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Chicago parents fret: What to do if teachers go on strike?

MariReyes holds her youngest sVictor while talking about effects possible teachers' strike after picking up her four other children (surrounding

Maria Reyes holds her youngest son Victor while talking about the effects of a possible teachers' strike, after picking up her four other children (surrounding Reyes) at Hammond Elementary School, 2819 W. 21st Pl., Wednesday, August 29, 2012, in Chicago. | John J. Kim~Sun-Times

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Updated: October 1, 2012 5:11PM



The specter of a teachers strike loomed over Chicago all summer.

Then came a breakthrough in Chicago Public Schools contract negotiations, in time for year-round schools to start Aug. 13. Another announcement came last week from union and school officials that the rest of the schools would start Tuesday as scheduled.

But Wednesday, parents of CPS students learned the Chicago Teachers Union had filed a 10-day strike notice, meaning teachers could walk the picket line as soon as Sept. 9.

That left moms and dads, already frustrated and bewildered, uncertain about what they would do with their children if the teachers went on strike.

“Catholic school?” one father said outside Charles G. Hammond Elementary School in Little Village.

“You don’t know how long it’s going to take,” Ariel Avina continued, while waiting with his wife and their two young children for their first-grader, Aaliyah, to be dismissed from classes for the day.

In the short term, Aaliyah would join her younger brother and sister with their stay-at-home mom. The shy little shake of her head up and down showed she would be happy with the extra days off.

Another parent, Maria Reyes, also stays home with her baby boy, so her four school-age children would be supervised if there were a strike. But she doesn’t want them to miss any classes. The teachers have worked well with her children, she said.

“I hope not, I really hope not,” she said of the prospects of teachers walking out. “I like this school.”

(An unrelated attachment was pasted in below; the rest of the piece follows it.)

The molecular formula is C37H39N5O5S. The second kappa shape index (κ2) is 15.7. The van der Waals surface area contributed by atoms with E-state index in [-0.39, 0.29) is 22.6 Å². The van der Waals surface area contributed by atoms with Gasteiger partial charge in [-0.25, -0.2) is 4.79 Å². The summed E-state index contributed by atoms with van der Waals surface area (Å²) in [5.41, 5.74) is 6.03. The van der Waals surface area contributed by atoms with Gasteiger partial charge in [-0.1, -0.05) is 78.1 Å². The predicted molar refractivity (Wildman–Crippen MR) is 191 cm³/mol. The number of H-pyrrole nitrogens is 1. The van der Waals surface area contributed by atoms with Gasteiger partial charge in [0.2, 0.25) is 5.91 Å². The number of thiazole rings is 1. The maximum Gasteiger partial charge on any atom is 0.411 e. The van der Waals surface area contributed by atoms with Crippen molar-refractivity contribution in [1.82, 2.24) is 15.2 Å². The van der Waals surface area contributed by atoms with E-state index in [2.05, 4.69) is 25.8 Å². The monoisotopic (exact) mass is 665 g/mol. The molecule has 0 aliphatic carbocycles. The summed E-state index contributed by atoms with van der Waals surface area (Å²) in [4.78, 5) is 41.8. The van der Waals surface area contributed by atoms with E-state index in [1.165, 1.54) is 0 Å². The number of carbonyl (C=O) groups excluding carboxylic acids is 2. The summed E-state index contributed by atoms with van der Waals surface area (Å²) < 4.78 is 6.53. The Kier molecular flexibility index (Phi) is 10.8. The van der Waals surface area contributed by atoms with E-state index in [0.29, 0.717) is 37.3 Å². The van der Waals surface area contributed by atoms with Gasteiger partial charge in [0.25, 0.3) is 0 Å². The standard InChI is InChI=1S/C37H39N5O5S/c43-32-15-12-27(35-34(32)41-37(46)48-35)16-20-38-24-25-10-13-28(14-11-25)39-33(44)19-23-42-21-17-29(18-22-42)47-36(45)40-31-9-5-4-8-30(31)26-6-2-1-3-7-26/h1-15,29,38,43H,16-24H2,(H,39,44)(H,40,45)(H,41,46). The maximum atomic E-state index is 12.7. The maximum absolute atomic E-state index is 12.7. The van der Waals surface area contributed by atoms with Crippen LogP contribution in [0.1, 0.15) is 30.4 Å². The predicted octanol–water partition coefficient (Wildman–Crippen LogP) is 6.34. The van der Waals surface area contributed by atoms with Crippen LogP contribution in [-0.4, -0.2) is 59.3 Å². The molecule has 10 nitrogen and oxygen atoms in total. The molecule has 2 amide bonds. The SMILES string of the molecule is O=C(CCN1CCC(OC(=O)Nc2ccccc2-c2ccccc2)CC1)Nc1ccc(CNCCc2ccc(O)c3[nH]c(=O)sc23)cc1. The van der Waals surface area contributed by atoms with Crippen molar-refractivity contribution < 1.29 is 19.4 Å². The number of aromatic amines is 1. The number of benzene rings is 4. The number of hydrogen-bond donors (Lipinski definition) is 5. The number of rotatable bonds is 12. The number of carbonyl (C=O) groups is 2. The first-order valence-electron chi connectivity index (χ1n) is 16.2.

Her sixth-grader — also named Maria, “like my mom,” the girl said — is an “A” student who likes science and art and math.

A strike would be “kind of bad,” the 12-year-old said.

Many other parents who pick up children at 3 p.m. every day said they could keep their children at home if the schools were closed.

But Lynn Watkins of Bronzeville works during the day near O’Hare Airport. Her husband also has a full-time job. She thinks the teachers won’t strike and that the fiery union rhetoric will prove to be just part of negotiations.

But she has considered Chicago Park District programs or child care at the YMCA for her LaSalle Language Academy second-grader just in case.

As a contingency, the board of education has approved $25 million to feed and shelter children if teachers walked out. However, no specifics on where that would be or what hours would be covered have been publicized.

“It’d be helpful if the contingency process was publicly unveiled,” Watkins said. “It’s going to be a madhouse scramble.”

Parents on the Far Southwest Side already are networking to make sure everyone’s children will be cared for. Between the stay-at-home parents and the police and firefighters who are often home during the day, parents hope enough homes will be open to neighborhood children.

Lisa Kulisek’s 4-year-old has been in preschool at John M. Smyth Elementary School in University Village since August ­— when Kulisek thought the worst of the negotiations was over.

“I, as a part-time working mom, hate the idea of a strike because it does disrupt everything we spend so much time planning,” she said. “It interrupts the learning.”

Kulisek counts herself among the lucky. She has child care lined up for her baby son and will add her daughter. If she has to, she may take time off work.

But for now, she’s stuck in limbo with other parents.

“One day’s notice is enough for a hard-bargaining process,” she said, “but it’s not enough to find a baby-sitter.”



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